Etymology
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gruelling (adj.)
also grueling, "exhausting, punishing," 1852, present-participle adjective from gruel (v.) "to punish," from late 18c. slang get (or have) one's gruel "receive one's punishment," from gruel (n.).
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slim (v.)
1808, "to scamp one's work, do carelessly or superficially," from slim (adj.). Meaning "to make slim" (a garment, etc.) is from 1862; meaning "reduce (one's) weight" is from 1930. Related: Slimmed; slimming.
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hawk (v.3)
"to clear one's throat," 1580s, imitative.
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repatriate (v.)

"restore to one's own country," 1610s, from Late Latin repatriatus, past participle of repatriare "return to one's country," from re- "back" (see re-) + patria "native land" (see patriot). Related: Repatriated; repatriating.

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swami (n.)
1773, "Hindu idol," later, "Hindu religious teacher" (1901), from Hindi swami "master" (used as a term of address to a Brahmin), from Sanskrit svamin "lord, prince, master, (one's own) master," from sva-s "one's own" (from PIE *s(u)w-o- "one's own," from root *s(w)e-; see idiom) + amah "pressure, vehemence."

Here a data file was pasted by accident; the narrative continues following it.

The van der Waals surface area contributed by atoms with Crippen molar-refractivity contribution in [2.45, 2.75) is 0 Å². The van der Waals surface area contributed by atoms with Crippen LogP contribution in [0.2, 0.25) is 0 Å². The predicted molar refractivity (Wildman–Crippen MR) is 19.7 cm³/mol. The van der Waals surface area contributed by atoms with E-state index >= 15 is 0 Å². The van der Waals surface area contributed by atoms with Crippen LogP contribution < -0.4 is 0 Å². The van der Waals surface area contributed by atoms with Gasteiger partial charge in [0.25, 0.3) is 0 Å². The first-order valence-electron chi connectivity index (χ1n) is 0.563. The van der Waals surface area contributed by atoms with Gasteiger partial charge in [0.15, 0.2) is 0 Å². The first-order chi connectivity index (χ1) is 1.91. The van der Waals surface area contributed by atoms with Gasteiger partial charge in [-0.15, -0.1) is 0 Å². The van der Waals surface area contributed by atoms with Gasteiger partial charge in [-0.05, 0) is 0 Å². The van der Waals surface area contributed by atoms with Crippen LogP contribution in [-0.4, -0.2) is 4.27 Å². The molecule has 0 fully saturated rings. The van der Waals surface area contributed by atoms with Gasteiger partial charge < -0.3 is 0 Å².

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sui generis 
1787, Latin, literally "of one's own kind, peculiar." First element from sui, genitive of suus "his, her, its, one's," from Old Latin sovos, from PIE root *swe-, pronoun of the third person (see idiom).
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spontaneous (adj.)
1650s, "occurring without external stimulus," from Late Latin spontaneus "willing, of one's free will," from Latin (sua) sponte "of one's own accord, willingly," a word of uncertain origin. Related: Spontaneously; spontaneousness. Used earlier of persons and characters, with a sense "acting of one's own accord" (c. 1200). Spontaneous combustion first attested 1795. Spontaneous generation (the phrase, not the feat) attested from 1650s.
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hoe (v.)
early 15c., "to clear weeds with a hoe," from hoe (n.). Tedious and toilsome work, hence a hard (or long) row to hoe "a difficult task;" hoe (one's) own row "tend to one's affairs." Related: Hoed; hoeing.
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self-perfection (n.)
"perfection of one's character or life," 1810, from self- + perfection.
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spite (v.)
c. 1400, "dislike, regard with ill will," from spite (n.). Meaning "treat maliciously" is from 1590s (as in "cut off (one's) nose to spite (one's) face"); earlier "fill with vexation, offend" (1560s). Related: Spited; spiting.
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